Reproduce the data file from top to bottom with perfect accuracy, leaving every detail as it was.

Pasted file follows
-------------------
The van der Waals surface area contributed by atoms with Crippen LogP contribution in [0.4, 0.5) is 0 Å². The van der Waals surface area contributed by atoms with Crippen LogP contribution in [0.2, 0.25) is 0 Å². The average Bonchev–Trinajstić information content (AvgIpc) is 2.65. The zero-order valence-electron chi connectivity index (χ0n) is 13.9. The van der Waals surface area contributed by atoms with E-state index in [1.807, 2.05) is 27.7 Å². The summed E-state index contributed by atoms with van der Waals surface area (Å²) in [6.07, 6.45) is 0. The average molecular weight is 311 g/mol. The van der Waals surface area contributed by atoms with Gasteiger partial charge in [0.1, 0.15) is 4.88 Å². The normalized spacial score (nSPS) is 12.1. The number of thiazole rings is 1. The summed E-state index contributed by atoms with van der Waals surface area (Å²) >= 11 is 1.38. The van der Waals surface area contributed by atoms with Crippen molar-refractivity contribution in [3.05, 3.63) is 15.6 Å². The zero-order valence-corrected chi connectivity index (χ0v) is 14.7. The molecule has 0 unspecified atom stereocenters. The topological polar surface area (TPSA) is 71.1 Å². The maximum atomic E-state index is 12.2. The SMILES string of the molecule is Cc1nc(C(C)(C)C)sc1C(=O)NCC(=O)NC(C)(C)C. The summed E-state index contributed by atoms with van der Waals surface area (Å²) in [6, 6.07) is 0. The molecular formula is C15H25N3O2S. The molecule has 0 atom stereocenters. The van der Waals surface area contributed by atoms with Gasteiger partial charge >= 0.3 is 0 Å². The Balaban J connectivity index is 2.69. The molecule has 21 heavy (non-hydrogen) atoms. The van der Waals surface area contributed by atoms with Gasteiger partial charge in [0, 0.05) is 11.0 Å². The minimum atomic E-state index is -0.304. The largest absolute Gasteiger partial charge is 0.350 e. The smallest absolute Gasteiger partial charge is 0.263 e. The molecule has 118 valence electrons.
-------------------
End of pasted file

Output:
The van der Waals surface area contributed by atoms with Crippen LogP contribution in [0.4, 0.5) is 0 Å². The van der Waals surface area contributed by atoms with Crippen LogP contribution in [0.2, 0.25) is 0 Å². The average Bonchev–Trinajstić information content (AvgIpc) is 2.65. The zero-order valence-electron chi connectivity index (χ0n) is 13.9. The van der Waals surface area contributed by atoms with E-state index in [1.807, 2.05) is 27.7 Å². The summed E-state index contributed by atoms with van der Waals surface area (Å²) in [6.07, 6.45) is 0. The average molecular weight is 311 g/mol. The van der Waals surface area contributed by atoms with Gasteiger partial charge in [0.1, 0.15) is 4.88 Å². The normalized spacial score (nSPS) is 12.1. The number of thiazole rings is 1. The summed E-state index contributed by atoms with van der Waals surface area (Å²) >= 11 is 1.38. The van der Waals surface area contributed by atoms with Crippen molar-refractivity contribution in [3.05, 3.63) is 15.6 Å². The zero-order valence-corrected chi connectivity index (χ0v) is 14.7. The molecule has 0 unspecified atom stereocenters. The topological polar surface area (TPSA) is 71.1 Å². The maximum atomic E-state index is 12.2. The SMILES string of the molecule is Cc1nc(C(C)(C)C)sc1C(=O)NCC(=O)NC(C)(C)C. The summed E-state index contributed by atoms with van der Waals surface area (Å²) in [6, 6.07) is 0. The molecular formula is C15H25N3O2S. The molecule has 0 atom stereocenters. The van der Waals surface area contributed by atoms with Gasteiger partial charge >= 0.3 is 0 Å². The Balaban J connectivity index is 2.69. The molecule has 21 heavy (non-hydrogen) atoms. The van der Waals surface area contributed by atoms with Gasteiger partial charge in [0, 0.05) is 11.0 Å². The minimum atomic E-state index is -0.304. The largest absolute Gasteiger partial charge is 0.350 e. The smallest absolute Gasteiger partial charge is 0.263 e. The molecule has 118 valence electrons.